>>>> Do we need to go back to the old way with a delay in the obd2ecu code (perhaps better than in the driver, no?).  Architecturally it's ugly, but this only
>>>> occurs at startup, and I don't mind the kludge.  Do any other uses of the MCP busses do a burst of transmitting?  If not, I'll put the delays in the
>>>> obd2ecu code and call it close enough.  Lemme know.
>>>> For receive, I'd go with what I have for now, if Michael would be so kind as to review what I have done first. 
>>>> https://github.com/bitsofgreg/Open-Vehicle-Monitoring-System-3/blob/master/vehicle/OVMS.V3/components/mcp2515/mcp2515.cpp  Hopefully he'll be back on line
>>>> before I get up in the morning.  Wonderful how the Earth's spin helps with the teamwork.
>>>> I'll keep poking at things tonight, and take it out for a spin in the car tomorrow, just to see everything working together.  But as it is now, it's much
>>>> better than it was before.  Really, this time.  :)
>>>> Greg
>>>> Greg D. wrote:
>>>>> Hi Mark,
>>>>> I believe you are right about the multiple flags, and the code only processing Rx and "error" separately.  Fundamentally, a roll-over from buffer 0 to
>>>>> buffer 1 isn't really an error, just a statement of fact on what happened.  So, we should have buffer 1 and the rollover flag at the same time, which in
>>>>> fact is what I saw.  I need to handle the Rx overflow at the same time as the buffer 1 receive, I think...
>>>>> I need to grab some dinner, but have a fix in the works.  Will report back in a few hours, hopefully with good news...
>>>>> Greg
>>>>> Mark Webb-Johnson wrote:
>>>>>> The design of the system is as follows:
>>>>>>   * The can object CAN_rxtask listens on the rx queue to receive instructional messages from canbus drivers. These can be:
>>>>>>       o CAN_frame: simply passes an entire incoming can frame to the IncomingFrame handler.
>>>>>>       o CAN_rxcallback: an instruction for the CAN_rxtask to call the RxCallback task repeatedly.
>>>>>>       o CAN_txcallback: an instruction for the CAN_rxtask to call the TxCallback once.
>>>>>>   * In the case of CAN_rxcallback, the canbus object RxCallback function is expected to return FALSE to indicate nothing should be done and RxCallback
>>>>>>     should not be called again, or TRUE to indicate an incoming frame has been received and should be passed to IncomingFrame.
>>>>>>   * The system is arranged so that individual bus driver interrupt implementations can be fast and efficient.
>>>>>>       o The driver can choose to receive the frame in the interrupt handler itself, and pass it with CAN_frame to CAN_rxtask. The esp32 can driver uses
>>>>>>         this option.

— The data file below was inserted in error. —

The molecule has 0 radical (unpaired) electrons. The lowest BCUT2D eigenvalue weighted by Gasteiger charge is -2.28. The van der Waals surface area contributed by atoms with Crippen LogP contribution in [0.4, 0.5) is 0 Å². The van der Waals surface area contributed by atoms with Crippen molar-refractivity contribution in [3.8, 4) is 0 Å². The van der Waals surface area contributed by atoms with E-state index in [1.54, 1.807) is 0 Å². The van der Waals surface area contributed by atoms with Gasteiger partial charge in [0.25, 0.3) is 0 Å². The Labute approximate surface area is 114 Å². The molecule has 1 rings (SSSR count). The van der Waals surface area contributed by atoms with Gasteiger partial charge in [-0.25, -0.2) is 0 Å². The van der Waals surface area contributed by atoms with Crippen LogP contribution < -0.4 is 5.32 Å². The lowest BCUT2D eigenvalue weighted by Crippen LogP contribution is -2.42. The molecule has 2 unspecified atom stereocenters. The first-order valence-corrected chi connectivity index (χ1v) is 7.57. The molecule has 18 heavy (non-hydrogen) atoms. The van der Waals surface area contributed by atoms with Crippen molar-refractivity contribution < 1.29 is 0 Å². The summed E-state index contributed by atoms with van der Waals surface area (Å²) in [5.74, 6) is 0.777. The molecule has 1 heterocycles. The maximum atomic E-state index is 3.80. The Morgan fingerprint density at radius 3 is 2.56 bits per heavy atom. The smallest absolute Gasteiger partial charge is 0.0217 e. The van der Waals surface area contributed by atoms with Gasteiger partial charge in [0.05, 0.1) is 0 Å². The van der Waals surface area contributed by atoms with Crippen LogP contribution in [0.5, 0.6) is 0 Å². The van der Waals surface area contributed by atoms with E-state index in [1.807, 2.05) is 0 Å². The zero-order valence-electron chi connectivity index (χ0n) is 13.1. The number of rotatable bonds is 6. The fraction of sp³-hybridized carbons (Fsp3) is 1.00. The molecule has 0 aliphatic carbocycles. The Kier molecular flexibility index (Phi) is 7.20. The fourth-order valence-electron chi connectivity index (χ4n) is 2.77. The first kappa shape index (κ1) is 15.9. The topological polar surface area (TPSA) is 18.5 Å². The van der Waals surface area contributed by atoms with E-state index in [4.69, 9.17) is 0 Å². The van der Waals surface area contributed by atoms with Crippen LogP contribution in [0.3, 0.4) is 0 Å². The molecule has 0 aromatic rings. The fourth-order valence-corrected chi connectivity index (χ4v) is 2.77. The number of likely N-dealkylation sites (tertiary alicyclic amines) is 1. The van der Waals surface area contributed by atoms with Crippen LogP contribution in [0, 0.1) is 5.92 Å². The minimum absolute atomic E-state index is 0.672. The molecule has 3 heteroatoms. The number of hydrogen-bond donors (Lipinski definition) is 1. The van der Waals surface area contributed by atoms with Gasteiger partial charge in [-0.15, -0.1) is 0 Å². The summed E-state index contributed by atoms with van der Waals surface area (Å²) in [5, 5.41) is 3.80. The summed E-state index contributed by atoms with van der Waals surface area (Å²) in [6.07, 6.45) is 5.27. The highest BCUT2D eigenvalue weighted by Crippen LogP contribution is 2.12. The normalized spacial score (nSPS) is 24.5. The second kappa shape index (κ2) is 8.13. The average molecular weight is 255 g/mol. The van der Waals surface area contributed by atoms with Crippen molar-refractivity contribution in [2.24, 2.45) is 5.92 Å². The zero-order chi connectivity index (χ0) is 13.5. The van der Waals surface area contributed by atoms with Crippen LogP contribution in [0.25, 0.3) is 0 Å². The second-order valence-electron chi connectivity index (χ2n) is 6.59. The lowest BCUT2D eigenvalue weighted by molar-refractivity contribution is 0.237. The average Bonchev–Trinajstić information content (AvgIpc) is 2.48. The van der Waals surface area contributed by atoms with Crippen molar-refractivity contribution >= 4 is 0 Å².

>>>>>>       o Or the driver can choose to delay the reception of the frame to the RxCallback stage, and merely pass an indication with CAN_rxcallback. The
>>>>>>         mcp2515 driver uses this option.
>>>>>>   * The true/false response from RxCallback is designed to allow the callback to signal it received a frame or not. If it received a frame, then it is
>>>>>>     called again.
>>>>>>   * This approach is used in order to be able to centralise the reception of CAN frames to one single task (avoiding having to run individual tasks for
>>>>>>     each canbus, hence saving stack RAM).
>>>>>> The RxCallback should definitely ONLY return true if an actual can message has been received, and is being passed back in the frame pointer parameter.
>>>>>> I suspect the issue is that the mcp2515 RxCallback is being faced with multiple error flags. Changing that to a return true (as Greg has done) has the
>>>>>> undesired side-effect of issuing a spurious IncomingFrame (with garbage/blank frame), but also causes the RxCallback to be called again (clearing the
>>>>>> error flag). Perhaps the solution is to put a loop in RxCallback so that if an error condition is found, it should be cleared, but then loop again and
>>>>>> keep clearing errors until no more are found, then return false? I think that in the mcp2515 case, this error clearing loop can be simply handled in the
>>>>>> RxCallback itself.
>>>>>> The alternative is to change the RxCallback logic so that the return bool value means simply ‘loop’ (call me again, please), and have the RxCallback
>>>>>> itself call IncomingFrame(), rather than passing a frame as a parameter. If Michael/Greg think this is a better approach, I am happy to make that change
>>>>>> - it is pretty trivial.
>>>>>> Regards, Mark.
>>> -- 
>>> Michael Balzer * Helkenberger Weg 9 * D-58256 Ennepetal
>>> Fon 02333 / 833 5735 * Handy 0176 / 206 989 26
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> -- 
> Michael Balzer * Helkenberger Weg 9 * D-58256 Ennepetal
> Fon 02333 / 833 5735 * Handy 0176 / 206 989 26
> _______________________________________________
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Michael Balzer * Helkenberger Weg 9 * D-58256 Ennepetal
Fon 02333 / 833 5735 * Handy 0176 / 206 989 26